They’re the same and purposely so, which, entertainment aside, makes it of interest. Baseball, specifically, is a cult of Americana embodying all the public moral values of the country, which people like Whitman discussed from the beginning. On the other hand you have this high level of homosocial ritual: young men with bats on a diamond at the most fertile time of the year. Ideally sport would replace religion.
7) What is left out?
At the highest level: women and self-awareness.
8) What is added?
Heroes during times when wars are waged behind the scenes. Jockstraps. Locker room talk. Diversion.
9) Embroidery is not the same as writing.
Writing is quick, not as quick as speech, but the body has a direct flowing connection. With the embroideries I slow this process down while creating imagery from a text. When a text must hold the executioners interest – i.e. mine – for months it has to have a certain energy or dark power. The resulting image should share that.
10) Are trading cards passive or active?
They’re active if they stick together. Once they’re out of their carton, out of their pack and individual they become fragile and tradable and have a known value. Kept inside their packets and their boxes they are mysteries of possibility, but also, based on my ability to get deadstock, equally rare and unwanted.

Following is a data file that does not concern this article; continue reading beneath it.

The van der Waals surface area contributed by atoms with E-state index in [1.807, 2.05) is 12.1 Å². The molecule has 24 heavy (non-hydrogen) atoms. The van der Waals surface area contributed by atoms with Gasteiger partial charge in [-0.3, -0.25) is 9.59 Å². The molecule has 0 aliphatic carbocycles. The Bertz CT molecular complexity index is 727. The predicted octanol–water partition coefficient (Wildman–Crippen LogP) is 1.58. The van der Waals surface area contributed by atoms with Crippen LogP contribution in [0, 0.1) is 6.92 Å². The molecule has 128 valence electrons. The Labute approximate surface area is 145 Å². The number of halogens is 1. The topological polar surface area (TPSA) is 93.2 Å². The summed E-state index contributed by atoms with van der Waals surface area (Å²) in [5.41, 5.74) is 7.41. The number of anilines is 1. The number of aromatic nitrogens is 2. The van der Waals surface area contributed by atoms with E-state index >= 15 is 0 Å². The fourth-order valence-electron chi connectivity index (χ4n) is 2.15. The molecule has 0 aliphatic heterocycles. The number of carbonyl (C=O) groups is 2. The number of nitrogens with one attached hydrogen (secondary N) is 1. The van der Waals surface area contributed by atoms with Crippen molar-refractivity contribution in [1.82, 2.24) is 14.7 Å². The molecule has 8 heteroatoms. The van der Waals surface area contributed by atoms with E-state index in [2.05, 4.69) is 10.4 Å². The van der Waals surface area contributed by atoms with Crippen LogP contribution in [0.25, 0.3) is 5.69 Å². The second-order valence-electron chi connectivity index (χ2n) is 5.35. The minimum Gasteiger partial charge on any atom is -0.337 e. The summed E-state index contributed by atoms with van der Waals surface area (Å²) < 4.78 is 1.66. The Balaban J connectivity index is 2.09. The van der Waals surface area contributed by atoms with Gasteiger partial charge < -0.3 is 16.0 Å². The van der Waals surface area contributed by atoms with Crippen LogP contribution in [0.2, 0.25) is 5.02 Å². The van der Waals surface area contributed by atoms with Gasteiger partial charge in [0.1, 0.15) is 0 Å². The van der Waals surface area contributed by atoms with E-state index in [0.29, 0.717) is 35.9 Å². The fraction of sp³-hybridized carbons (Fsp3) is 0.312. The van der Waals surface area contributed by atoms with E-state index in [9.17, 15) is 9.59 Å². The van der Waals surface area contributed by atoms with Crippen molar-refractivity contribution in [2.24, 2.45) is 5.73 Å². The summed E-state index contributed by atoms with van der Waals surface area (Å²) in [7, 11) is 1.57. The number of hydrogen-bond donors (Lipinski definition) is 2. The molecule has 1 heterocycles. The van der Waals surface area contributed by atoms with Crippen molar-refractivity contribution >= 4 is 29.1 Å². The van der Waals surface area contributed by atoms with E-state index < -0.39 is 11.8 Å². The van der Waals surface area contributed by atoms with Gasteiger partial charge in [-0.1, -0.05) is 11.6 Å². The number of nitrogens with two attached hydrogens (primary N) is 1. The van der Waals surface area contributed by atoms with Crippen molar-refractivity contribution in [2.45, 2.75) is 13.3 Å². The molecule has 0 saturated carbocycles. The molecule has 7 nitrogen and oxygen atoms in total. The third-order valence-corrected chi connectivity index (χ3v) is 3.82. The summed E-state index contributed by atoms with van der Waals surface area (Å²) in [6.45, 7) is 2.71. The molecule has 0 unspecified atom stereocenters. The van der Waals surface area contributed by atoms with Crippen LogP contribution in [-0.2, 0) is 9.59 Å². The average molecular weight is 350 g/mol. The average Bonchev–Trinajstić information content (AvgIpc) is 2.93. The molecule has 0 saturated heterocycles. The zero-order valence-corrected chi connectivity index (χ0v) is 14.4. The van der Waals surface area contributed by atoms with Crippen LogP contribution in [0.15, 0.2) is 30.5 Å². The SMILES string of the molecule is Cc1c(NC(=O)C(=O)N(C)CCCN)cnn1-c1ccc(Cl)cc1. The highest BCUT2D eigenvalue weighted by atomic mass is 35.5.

11) Massage in public or private?
Give in public, get in private.
12) What is the difference between tapestry and painting?
At some level I think if it hangs on the wall it’s a painting. The major difference would be through the accessibility of unstretched fabric, because we feel a direct bodily relation to it through clothes, blankets, etc. Painting is almost always detached from the lived experience of the viewer, a separation of biology and culture.
Bracelet briefcase piece, 2015 Photo: Annik Wetter
13) Legs or shoulders?
Legs, a natural pedestal is always preferable.
14) How do you ship a street vending situation?